Thus over lunch at “The Nickel Diner” downtown, I discovered that for her, being a curator is not just another exercise in reportage, but a way to teach, to expose, and to create dialogue about art. Being extensively and rigorously trained in the field of art history at Vassar and reinforced by her vast experience writing about art, she possesses an authoritative voice sans ambivalence. But don’t be fooled, that voice is without a need to be didactic, demagogic, or pedantic. To her, this “authority” is not considered a final voice but rather an effort to provide a jumping off place for art discussions. As she put it, “I think and see, what do you think and see?” She can respect and dispute with anyone who takes a differing stand because, again, it’s all about dialoguing.
As a non-artist, Dambrot understands that her authority has a certain degree of limitations. To fill this gap she sometimes has artists accompany her on her curatorial rounds (often the marvelous artist Jennifer Wolf) because she understands that an artist’s eye may see things that she might miss and she has enough respect for artists to seek their feedback. I have now offered Dambrot my own artist’s eyes as a backup should Jennifer Wolf be too busy to accompany her– I have no shame!
When you read a Dambrot review, timid is not the word you tend to come up with: For sure, the emperor’s clothing status will be in the article. She does not entertain the notion that anything can be considered art, and she made it perfectly clear to me that “There is a bottom line where something is good and something is bad.” She mentioned that the currently shown work of Dennis Hopper would be an example of art not meeting her threshold, (he doesn’t meet mine either) adding that “…at some time food is bad and it has to be admitted, at times art is bad.” For Dambrot, critiquing is far less a matter of splitting philosophical hairs over axiological issues and far more the making of honest aesthetic calls. With great passion she told me she worries that our current society has swung too far to the point where critics feel a need to be politically correct and that there is now a real need for some sort of paradigm: Put in my own words, the art woof needs a sturdy art warp!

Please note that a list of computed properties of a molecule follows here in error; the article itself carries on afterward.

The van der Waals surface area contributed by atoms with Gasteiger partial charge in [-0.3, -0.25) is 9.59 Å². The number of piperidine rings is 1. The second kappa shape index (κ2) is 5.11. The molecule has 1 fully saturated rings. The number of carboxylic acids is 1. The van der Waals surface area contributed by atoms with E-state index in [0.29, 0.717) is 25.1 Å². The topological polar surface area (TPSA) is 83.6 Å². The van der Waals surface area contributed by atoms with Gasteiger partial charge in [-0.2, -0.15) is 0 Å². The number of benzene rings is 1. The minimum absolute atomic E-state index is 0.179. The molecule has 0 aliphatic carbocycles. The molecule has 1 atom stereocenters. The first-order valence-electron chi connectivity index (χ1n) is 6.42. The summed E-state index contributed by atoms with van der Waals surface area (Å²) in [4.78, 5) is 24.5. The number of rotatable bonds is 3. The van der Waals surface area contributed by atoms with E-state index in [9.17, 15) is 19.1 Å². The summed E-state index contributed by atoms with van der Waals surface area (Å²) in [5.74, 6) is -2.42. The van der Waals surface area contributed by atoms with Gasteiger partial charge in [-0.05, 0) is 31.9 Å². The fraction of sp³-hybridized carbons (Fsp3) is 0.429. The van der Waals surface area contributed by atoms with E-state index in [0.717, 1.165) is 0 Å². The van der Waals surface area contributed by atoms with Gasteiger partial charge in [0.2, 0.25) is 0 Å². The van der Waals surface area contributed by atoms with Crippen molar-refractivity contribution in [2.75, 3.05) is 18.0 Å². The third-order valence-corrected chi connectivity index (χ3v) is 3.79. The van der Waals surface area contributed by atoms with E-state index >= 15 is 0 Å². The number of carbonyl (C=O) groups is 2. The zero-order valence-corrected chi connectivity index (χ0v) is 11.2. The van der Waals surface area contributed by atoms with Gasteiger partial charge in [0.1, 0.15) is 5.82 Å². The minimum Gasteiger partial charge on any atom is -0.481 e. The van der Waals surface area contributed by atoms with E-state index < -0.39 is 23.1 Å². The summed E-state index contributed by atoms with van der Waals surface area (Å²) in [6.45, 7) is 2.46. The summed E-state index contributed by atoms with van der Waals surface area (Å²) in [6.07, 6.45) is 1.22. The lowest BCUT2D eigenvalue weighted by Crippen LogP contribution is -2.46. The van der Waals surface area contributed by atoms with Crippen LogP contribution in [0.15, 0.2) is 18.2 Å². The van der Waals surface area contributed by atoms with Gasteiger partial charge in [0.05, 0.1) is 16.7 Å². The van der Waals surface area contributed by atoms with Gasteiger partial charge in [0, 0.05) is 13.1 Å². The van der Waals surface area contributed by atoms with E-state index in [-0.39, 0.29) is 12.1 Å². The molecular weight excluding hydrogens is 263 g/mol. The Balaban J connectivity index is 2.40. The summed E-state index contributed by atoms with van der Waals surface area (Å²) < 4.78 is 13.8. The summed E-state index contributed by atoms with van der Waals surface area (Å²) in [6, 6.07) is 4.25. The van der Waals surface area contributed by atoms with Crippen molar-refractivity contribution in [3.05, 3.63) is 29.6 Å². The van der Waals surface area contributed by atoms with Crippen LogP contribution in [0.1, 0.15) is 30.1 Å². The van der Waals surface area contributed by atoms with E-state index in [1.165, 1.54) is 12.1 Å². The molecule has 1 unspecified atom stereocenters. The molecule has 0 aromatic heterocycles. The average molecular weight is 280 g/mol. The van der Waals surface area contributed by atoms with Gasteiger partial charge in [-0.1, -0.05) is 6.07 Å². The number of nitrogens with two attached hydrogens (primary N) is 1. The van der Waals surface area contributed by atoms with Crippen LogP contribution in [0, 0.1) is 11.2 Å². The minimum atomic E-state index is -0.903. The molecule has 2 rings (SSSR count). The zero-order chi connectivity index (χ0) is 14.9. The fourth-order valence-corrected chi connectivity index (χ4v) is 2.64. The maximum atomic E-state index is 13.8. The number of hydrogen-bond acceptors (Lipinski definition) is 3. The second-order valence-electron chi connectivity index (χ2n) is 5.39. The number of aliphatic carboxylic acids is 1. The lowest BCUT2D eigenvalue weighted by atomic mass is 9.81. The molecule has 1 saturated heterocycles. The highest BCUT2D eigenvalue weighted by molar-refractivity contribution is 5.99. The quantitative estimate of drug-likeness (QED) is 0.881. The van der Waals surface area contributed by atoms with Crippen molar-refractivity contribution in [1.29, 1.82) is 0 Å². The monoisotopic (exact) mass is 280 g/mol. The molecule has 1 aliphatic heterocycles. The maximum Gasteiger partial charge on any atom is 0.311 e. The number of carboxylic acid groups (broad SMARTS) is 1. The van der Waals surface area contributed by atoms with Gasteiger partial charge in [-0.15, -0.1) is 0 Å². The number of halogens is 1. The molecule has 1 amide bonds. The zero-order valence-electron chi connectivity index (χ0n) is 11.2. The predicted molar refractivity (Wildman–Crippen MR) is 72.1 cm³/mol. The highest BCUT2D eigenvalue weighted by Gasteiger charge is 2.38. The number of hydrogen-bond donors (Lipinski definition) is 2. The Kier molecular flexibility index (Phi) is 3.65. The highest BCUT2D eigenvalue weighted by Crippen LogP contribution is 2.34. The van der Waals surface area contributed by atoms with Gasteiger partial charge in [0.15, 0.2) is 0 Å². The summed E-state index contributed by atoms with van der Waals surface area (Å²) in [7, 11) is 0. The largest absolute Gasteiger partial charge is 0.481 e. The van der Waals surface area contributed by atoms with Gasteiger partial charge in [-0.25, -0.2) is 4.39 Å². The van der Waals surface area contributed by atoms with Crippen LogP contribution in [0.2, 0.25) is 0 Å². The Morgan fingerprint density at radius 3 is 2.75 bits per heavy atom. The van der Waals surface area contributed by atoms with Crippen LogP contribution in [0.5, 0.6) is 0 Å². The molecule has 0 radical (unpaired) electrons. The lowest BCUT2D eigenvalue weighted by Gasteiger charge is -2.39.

One last issue that arose as the dishes were being unobtrusively removed from our table was how difficult it was for a critic not to hurt, alienate, or anger admired artists who for one reason or another were not juried into a show. So I asked her hypothetically, if you had to have chosen only one of the eight artists in your current show, which artist would still be standing? Her answer came without hesitation: No, I’m not going to name the artist because I’m just making a point. Translated into juror speak, Dambrot would have then made one artist happy and seven unhappy. Fortunately or unfortunately, someone has to do this sort of dirty work. Shana Nys Dambrot not only does it but also does it well!